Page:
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ALBERT DORRINGTON

THE DRAGON SMELTER

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A "BULLY" HAYES STORY


Ex Libris

First published in The Popular Magazine, April 1909

Reprinted in
The Sketch. A Journal of Art and Actuality, London, 30 June 1909
The Sunday Times,Perth, WA, Australia, 15 August 1909 (this version)
The National Advocate, Bathurst, NSW, Australia, 7 October 1911

This e-book edition: Roy Glashan's Library, 2019
Version Date: 2019-08-23
Produced by Terry Walker and Roy Glashan

All original content added by RGL is protected by copyright.

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ABOUT CAPTAIN "BULLY" HAYES

"BULLY" HAYES was a notorious American-born "blackbirder" who flourished in the 1860 and 1870s, and was murdered in 1877. He arrived in Australia in 1857 as a ships' captain, where he began a career as a fraudster and opportunist. Bankrupted in Western Australia after a "long firm" fraud, he joined the gold rush to Otago, New Zealand. He seems to have married around four times without the formality of a divorce from any of his wives.

He was soon back in another ship, whose co-owner mysteriously vanished at sea, leaving Hayes sole owner; and he joined the "blackbirding" trade, where Pacific islanders were coerced, or bribed, and then shipped to the Queensland canefields as indentured labourers. After a number of wild escapades, and several arrests and imprisonments, he was shot and killed by ship's cook, Peter Radek.

So notorious was "Bully" Hayes, and so apt his nickname, (he was a big, violent, overbearing and brutal man) that Radek was not charged; he was indeed hailed a hero.

Dorrington wrote a number of amusing and entirely fictitious short stories about Hayes. Australian author Louis Becke, who sailed with Hayes, also wrote about him.

Terry Walker



CAPTAIN HAYES was awakened by the sudden banging of oars under the schooner's side. Slipping from his bunk, he reached the deck in time to meet a half naked white man clambering up the gangway. In a flash Hayes recognised the figure of his boatswain, Tom Emery, who had deserted from the schooner only a month before.

The binnacle revealed the newcomer's ragged appearance, the mosquito-bitten face, the half-healed cuts on the reef-torn hands and feat, that spoke of labour and privations among the Chinese mining camps of North Queensland.

Hayes was awaiting a cargo of pearl-shell from the luggers in the offing, and the boatswain's desertion had threatened to interfere with his sailing arrangements. His anger and indignation evaporated at sight of Emery's appearance. He put out his hand impulsively, and gripped the shaking, toil-hardened fingers.

With a single exception, Emery's experiences ashore had been similar to those of others who had deserted their ships in the hope of finding gold. He had found employment at a big mining camp in the hills. During his labours the boatswain had become suspicious of the large quantities of gold escorted from the working of a big Chinese syndicate near by.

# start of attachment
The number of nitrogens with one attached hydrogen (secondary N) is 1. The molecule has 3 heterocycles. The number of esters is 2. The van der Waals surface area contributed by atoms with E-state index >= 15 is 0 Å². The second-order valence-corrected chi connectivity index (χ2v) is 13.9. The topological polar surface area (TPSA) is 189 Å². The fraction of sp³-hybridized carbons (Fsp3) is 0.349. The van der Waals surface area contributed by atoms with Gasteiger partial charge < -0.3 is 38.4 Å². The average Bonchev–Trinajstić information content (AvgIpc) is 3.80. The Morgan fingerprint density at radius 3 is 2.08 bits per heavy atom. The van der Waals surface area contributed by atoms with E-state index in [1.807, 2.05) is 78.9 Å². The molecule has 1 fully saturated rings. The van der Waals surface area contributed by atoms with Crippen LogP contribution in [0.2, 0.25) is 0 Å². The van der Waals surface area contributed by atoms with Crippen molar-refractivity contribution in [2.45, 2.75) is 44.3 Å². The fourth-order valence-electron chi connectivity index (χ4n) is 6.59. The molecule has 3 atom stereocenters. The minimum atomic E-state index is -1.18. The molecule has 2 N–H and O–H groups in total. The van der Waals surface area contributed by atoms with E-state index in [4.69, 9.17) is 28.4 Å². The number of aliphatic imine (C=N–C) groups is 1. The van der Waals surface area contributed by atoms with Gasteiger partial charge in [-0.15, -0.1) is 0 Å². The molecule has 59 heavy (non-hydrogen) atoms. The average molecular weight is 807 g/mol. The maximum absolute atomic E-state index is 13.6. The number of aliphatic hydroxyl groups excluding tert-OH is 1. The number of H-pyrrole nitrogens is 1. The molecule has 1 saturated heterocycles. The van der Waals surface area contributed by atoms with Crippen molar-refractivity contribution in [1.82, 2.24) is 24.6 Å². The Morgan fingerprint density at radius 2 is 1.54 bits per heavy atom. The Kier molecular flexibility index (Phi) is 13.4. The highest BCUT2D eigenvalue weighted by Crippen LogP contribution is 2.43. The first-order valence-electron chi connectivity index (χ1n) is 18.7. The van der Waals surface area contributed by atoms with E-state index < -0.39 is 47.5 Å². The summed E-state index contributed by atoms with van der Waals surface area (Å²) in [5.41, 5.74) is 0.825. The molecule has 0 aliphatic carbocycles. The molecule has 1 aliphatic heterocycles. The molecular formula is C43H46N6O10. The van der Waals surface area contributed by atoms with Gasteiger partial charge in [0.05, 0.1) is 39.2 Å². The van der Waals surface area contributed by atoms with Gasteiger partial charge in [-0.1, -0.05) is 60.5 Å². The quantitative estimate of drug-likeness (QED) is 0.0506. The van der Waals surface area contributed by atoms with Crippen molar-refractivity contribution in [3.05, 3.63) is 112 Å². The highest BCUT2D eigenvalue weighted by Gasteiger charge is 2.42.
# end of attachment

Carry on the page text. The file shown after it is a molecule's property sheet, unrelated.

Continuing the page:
One night he shadowed the coolie escort from the mine to the door of a small temple situated at the head of a gully about a mile from the camp. Two Chinaman took charge of the gold blocks, and, according to Emery, the whole consignment of metal was afterwards riveted to the feet of an iron dragon that stood on the altar within the shrine.

Hayes heard Emery's story with misgivings, although, from experience gathered in Queensland, he was aware that Chinamen, when forced to safe-guard newly-won gold, adopt the most unthinkable methods of concealment.

For a long time he paced the schooner's deck in silence, while the thought of so much wealth lying within reach filled him with tigerish impatience.

"Those two Chinamen," he muttered, "would wake the blamed Continent if they sighted us inside their joss house."

"Try 'em with a suckin'-pig, Cap'n," suggested Emery. "A pig has been known to bluff a Chinky where a gun only fooled the show."

A glimmering of Emery's idea filtered gradually through the buccaneer's mind. And after one or two inquiries concerning the pig's whereabouts, he agreed finally to accompany him the following night to the temple at the head of the gully.

The piglet, obtained from an old fisherman near the pier-head, was secured in a sack and conveyed by Emery in the direction of the Chinese temple. Hayes followed leisurely in the rear.

The bush-track skirted the big Mongolian mining camp, where the stunted box-trees shut out the vast stretches of spinifex country beyond. A splinter of light pricked the masses of shadow near the temple entrance.

"Keep to the back of the shrine," whispered the boatswain, "and give me a leg-up to the roof, Cap'n."


THE piglet had been gagged and muffled to prevent it squealing, and as Emery gained the flat roof he pulled the sack after him, and approached the skylight on all fours.